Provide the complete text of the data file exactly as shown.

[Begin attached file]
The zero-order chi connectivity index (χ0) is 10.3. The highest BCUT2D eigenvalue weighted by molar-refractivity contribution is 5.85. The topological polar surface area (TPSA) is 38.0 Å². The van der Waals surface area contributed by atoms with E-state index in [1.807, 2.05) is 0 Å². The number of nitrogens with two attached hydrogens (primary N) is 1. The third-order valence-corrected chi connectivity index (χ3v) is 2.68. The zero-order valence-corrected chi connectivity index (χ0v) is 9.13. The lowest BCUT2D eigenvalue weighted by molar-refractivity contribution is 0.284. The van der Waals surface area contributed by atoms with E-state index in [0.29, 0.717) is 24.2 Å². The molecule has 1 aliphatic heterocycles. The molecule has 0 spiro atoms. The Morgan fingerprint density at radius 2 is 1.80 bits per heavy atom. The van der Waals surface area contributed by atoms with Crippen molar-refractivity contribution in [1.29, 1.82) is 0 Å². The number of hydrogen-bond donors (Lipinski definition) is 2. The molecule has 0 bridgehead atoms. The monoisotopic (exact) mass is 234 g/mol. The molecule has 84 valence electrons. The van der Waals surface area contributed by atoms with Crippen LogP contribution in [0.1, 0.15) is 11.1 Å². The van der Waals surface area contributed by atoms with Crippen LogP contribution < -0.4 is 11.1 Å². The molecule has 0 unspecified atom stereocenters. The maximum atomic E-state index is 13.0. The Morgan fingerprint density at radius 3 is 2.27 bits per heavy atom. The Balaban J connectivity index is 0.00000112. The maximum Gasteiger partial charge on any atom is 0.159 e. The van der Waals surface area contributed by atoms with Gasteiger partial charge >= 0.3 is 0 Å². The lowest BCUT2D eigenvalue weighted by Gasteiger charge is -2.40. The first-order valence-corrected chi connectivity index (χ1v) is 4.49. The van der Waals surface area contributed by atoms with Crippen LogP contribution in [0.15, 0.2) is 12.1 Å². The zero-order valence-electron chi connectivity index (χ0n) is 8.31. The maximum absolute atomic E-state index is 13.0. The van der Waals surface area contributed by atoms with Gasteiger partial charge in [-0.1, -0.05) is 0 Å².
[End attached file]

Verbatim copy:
The zero-order chi connectivity index (χ0) is 10.3. The highest BCUT2D eigenvalue weighted by molar-refractivity contribution is 5.85. The topological polar surface area (TPSA) is 38.0 Å². The van der Waals surface area contributed by atoms with E-state index in [1.807, 2.05) is 0 Å². The number of nitrogens with two attached hydrogens (primary N) is 1. The third-order valence-corrected chi connectivity index (χ3v) is 2.68. The zero-order valence-corrected chi connectivity index (χ0v) is 9.13. The lowest BCUT2D eigenvalue weighted by molar-refractivity contribution is 0.284. The van der Waals surface area contributed by atoms with E-state index in [0.29, 0.717) is 24.2 Å². The molecule has 1 aliphatic heterocycles. The molecule has 0 spiro atoms. The Morgan fingerprint density at radius 2 is 1.80 bits per heavy atom. The van der Waals surface area contributed by atoms with Crippen molar-refractivity contribution in [1.29, 1.82) is 0 Å². The number of hydrogen-bond donors (Lipinski definition) is 2. The molecule has 0 bridgehead atoms. The monoisotopic (exact) mass is 234 g/mol. The molecule has 84 valence electrons. The van der Waals surface area contributed by atoms with Crippen LogP contribution in [0.1, 0.15) is 11.1 Å². The van der Waals surface area contributed by atoms with Crippen LogP contribution < -0.4 is 11.1 Å². The molecule has 0 unspecified atom stereocenters. The maximum atomic E-state index is 13.0. The Morgan fingerprint density at radius 3 is 2.27 bits per heavy atom. The Balaban J connectivity index is 0.00000112. The maximum Gasteiger partial charge on any atom is 0.159 e. The van der Waals surface area contributed by atoms with Gasteiger partial charge >= 0.3 is 0 Å². The lowest BCUT2D eigenvalue weighted by Gasteiger charge is -2.40. The first-order valence-corrected chi connectivity index (χ1v) is 4.49. The van der Waals surface area contributed by atoms with Crippen LogP contribution in [0.15, 0.2) is 12.1 Å². The zero-order valence-electron chi connectivity index (χ0n) is 8.31. The maximum absolute atomic E-state index is 13.0. The van der Waals surface area contributed by atoms with Gasteiger partial charge in [-0.1, -0.05) is 0 Å².